Services for Paul Evelyn Wells, 85, of the Town of Tonawanda, retired milling executive and a decorated combat officer in World War II and the Korean War, will be held at 10 a.m. Monday in Church of the Nativity United Church of Christ, 1530 Colvin Blvd., Town of Tonawanda. Burial will be in Elmlawn Cemetery.
Wells, who was born in London, England, died Thursday (Oct. 18, 2001) in Kenmore Mercy Hospital after a short illness.
He spent the early years of his life in Bedford, England, before coming to the United States through Ellis Island in 1923 with his father, Russell, a cabinetmaker, and his mother, Edith, a tailor. The family lived for a time in South Dakota, Wisconsin and Minneapolis before moving to Buffalo.
Wells graduated in 1935 from Lafayette High School, where he played football. He later attended the Millard Fillmore College division of the University of Buffalo.
He was a U.S. Army lieutenant when he returned to his homeland during World War II. He later would receive two Purple Heart medals for wounds suffered in combat in France, two Bronze Star medals for valor and the French Croix de Guerre.
Wells was a platoon commander in the 99th Infantry Division at Bastogne in Belgium during the Battle of the Bulge, his unit winning a Presidential Unit Citation in that battle. In March 1945, his unit was the first infantry division to cross the Rhine River at the Remagen bridgehead into Germany.
He later commanded occupation troops in Bavaria.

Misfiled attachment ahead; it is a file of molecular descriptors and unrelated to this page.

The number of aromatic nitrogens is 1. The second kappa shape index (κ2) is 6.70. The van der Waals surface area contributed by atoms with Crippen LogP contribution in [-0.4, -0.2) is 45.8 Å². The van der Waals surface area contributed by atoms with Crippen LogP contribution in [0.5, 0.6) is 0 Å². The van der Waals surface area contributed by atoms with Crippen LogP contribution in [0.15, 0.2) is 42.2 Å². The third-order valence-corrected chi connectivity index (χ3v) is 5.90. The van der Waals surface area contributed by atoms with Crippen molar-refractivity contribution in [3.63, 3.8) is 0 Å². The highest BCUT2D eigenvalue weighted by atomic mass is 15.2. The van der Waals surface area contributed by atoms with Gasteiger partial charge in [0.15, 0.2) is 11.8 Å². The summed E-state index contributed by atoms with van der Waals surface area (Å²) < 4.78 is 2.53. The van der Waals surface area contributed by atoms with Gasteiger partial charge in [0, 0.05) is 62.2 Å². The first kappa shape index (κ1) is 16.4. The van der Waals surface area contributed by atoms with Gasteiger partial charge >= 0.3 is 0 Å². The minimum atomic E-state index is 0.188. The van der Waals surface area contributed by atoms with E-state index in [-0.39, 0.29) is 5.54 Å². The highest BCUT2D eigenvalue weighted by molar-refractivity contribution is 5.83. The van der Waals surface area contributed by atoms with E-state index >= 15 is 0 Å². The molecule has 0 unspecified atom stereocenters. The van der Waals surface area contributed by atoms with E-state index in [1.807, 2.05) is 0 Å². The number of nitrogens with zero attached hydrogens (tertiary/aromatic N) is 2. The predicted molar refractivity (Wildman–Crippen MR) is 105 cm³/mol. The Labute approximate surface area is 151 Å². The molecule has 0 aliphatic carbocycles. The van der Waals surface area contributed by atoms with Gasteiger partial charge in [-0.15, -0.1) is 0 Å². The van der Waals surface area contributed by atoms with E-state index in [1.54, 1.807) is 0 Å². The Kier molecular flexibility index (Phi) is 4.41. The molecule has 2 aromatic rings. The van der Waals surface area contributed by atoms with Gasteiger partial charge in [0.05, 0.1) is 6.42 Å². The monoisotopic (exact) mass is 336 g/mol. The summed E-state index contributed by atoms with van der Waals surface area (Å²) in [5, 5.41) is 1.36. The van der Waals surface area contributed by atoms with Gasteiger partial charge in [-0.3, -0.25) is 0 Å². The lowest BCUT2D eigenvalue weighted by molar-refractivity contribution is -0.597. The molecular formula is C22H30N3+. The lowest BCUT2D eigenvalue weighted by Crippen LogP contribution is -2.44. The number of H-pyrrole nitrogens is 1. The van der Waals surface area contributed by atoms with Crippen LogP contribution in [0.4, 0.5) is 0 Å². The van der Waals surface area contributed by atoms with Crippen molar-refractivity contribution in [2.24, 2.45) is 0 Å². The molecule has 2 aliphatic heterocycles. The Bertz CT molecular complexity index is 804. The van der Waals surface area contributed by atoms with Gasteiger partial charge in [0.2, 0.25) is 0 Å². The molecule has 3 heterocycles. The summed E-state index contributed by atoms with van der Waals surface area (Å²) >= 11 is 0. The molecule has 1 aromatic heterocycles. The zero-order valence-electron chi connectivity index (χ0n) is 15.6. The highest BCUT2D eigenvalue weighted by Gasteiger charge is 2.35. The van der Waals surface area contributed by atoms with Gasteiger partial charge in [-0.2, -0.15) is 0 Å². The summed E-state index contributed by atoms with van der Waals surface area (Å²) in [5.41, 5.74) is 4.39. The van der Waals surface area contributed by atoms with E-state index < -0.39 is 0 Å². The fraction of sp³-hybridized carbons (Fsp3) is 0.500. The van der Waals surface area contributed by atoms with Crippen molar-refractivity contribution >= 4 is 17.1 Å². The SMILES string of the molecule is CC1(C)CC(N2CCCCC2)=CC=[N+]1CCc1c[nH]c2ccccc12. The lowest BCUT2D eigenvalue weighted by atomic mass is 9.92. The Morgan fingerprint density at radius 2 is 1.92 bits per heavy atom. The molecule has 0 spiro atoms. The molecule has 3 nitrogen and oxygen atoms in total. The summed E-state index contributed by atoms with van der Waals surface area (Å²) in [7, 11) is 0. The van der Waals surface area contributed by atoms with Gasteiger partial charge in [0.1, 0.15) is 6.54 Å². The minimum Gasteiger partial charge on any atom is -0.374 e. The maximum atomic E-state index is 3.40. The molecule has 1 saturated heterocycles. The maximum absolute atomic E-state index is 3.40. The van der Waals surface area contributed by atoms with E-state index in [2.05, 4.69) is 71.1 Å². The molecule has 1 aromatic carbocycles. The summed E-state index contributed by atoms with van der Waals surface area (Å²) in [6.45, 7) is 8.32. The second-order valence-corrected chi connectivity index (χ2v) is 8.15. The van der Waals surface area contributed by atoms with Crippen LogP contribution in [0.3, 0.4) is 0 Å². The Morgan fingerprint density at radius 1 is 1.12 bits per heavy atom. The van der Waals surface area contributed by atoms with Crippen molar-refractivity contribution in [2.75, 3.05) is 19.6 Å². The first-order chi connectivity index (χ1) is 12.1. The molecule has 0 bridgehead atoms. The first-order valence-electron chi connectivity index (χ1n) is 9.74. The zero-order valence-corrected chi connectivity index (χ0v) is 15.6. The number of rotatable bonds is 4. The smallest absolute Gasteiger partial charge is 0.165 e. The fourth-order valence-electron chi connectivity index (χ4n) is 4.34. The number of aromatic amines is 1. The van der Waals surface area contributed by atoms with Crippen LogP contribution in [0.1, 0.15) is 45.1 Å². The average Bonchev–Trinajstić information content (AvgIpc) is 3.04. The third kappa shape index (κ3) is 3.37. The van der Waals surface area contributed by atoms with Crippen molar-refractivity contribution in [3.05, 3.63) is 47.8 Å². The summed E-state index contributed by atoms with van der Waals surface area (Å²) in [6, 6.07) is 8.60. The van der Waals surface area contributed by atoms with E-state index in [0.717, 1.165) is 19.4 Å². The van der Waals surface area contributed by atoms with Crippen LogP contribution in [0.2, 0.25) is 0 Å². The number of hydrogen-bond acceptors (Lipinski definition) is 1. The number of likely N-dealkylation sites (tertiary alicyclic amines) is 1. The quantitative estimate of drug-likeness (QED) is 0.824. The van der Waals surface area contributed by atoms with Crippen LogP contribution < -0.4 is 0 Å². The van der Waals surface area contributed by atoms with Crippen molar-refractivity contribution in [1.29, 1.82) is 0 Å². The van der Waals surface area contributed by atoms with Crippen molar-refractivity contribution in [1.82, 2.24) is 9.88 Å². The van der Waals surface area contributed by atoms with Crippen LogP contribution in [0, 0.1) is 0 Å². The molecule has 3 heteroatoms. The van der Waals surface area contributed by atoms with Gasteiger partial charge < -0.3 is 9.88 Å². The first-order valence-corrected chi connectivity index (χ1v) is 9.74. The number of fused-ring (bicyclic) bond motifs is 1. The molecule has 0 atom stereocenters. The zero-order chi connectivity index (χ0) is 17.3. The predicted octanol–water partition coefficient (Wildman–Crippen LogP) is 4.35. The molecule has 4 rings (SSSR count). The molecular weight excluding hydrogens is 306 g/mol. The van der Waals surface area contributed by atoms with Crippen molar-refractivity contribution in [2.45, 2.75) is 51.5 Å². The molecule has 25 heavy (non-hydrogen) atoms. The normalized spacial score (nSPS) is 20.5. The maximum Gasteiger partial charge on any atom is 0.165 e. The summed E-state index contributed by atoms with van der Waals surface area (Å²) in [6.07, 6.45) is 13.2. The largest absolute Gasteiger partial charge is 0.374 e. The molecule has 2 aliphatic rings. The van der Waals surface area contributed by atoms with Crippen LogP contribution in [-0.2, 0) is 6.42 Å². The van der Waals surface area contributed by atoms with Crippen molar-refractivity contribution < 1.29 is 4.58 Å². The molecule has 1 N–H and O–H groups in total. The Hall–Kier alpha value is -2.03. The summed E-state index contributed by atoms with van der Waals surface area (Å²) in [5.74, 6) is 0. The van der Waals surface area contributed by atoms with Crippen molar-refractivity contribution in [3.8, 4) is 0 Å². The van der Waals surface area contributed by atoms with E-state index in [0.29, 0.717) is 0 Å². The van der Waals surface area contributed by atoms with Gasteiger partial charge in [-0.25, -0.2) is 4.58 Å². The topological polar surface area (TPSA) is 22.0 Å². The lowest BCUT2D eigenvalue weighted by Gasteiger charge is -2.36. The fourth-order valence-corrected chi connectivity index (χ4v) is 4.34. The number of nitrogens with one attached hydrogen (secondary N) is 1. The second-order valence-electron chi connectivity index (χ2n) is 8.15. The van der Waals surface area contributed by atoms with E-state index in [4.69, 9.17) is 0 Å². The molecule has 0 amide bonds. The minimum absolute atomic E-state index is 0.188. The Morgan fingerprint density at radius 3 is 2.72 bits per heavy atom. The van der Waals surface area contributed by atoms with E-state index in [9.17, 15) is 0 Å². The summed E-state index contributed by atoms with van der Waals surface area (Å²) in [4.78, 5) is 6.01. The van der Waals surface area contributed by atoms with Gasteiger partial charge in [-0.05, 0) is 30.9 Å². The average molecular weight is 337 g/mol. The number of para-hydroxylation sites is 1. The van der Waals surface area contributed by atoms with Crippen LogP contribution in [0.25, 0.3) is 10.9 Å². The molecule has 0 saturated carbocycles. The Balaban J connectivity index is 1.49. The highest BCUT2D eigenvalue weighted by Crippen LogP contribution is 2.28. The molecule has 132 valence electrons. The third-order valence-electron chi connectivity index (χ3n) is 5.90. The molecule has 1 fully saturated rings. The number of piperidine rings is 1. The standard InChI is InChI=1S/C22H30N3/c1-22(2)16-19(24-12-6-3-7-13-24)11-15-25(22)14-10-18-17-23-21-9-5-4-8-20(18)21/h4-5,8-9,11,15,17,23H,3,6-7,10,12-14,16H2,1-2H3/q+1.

Wells was recalled to active duty to serve as an infantry officer in Korea. He was a lieutenant colonel when he retired from the Army Reserve.
He began his career in Buffalo's milling industry at the former Miller Milling Co., where his father was employed in the mill's carpentry shop. His milling-industry career spanned 40 years as he rose through the ranks to become head of the mill's quality control labs after the Peavy Co. acquired it. The company is now known as Con-Agra.
Wells trained as a cereal chemist and worked on product development for a number of major accounts, including Appian Way Pizza and Pepperidge Farm bread. In the early 1950s, he worked with monks at the Abbey of the Genesee to develop the commercial formula for Monk's Bread.
Later, as the company's troubleshooter, he spent many early mornings in bakeries in Boston, Hartford, Chicago and New York City. He retired from Peavy in 1975 and served as a consultant to Standard Milling Co. in Buffalo for several years.
Wells for many years supplied the communion bread at Church of the Nativity and served on the church's board of trustees and Worship Committee.
His wife, the former Shirley Armbruster, died in 1990.
Survivors include two daughters, Susan D. of East Aurora and Sherry A. of Miami; a son, Paul T. of Saratoga Springs; and four grandchildren.